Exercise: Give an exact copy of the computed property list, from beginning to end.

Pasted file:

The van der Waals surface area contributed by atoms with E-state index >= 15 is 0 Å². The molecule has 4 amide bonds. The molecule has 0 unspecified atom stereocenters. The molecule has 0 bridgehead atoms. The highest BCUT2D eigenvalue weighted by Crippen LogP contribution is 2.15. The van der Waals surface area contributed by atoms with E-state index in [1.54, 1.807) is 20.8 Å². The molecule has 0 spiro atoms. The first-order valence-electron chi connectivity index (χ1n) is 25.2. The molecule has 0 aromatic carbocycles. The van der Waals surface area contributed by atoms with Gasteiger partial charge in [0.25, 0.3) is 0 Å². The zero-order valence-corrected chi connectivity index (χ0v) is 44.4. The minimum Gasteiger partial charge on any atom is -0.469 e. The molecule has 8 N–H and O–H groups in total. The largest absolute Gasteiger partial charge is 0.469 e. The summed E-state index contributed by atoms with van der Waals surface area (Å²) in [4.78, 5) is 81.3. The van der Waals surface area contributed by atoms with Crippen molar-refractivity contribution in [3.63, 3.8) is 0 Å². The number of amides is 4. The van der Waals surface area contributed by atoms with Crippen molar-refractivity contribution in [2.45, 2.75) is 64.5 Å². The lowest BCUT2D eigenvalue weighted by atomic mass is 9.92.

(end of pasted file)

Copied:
The van der Waals surface area contributed by atoms with E-state index >= 15 is 0 Å². The molecule has 4 amide bonds. The molecule has 0 unspecified atom stereocenters. The molecule has 0 bridgehead atoms. The highest BCUT2D eigenvalue weighted by Crippen LogP contribution is 2.15. The van der Waals surface area contributed by atoms with E-state index in [1.54, 1.807) is 20.8 Å². The molecule has 0 spiro atoms. The first-order valence-electron chi connectivity index (χ1n) is 25.2. The molecule has 0 aromatic carbocycles. The van der Waals surface area contributed by atoms with Gasteiger partial charge in [0.25, 0.3) is 0 Å². The zero-order valence-corrected chi connectivity index (χ0v) is 44.4. The minimum Gasteiger partial charge on any atom is -0.469 e. The molecule has 8 N–H and O–H groups in total. The largest absolute Gasteiger partial charge is 0.469 e. The summed E-state index contributed by atoms with van der Waals surface area (Å²) in [4.78, 5) is 81.3. The van der Waals surface area contributed by atoms with Crippen molar-refractivity contribution in [3.63, 3.8) is 0 Å². The number of amides is 4. The van der Waals surface area contributed by atoms with Crippen molar-refractivity contribution in [2.45, 2.75) is 64.5 Å². The lowest BCUT2D eigenvalue weighted by atomic mass is 9.92.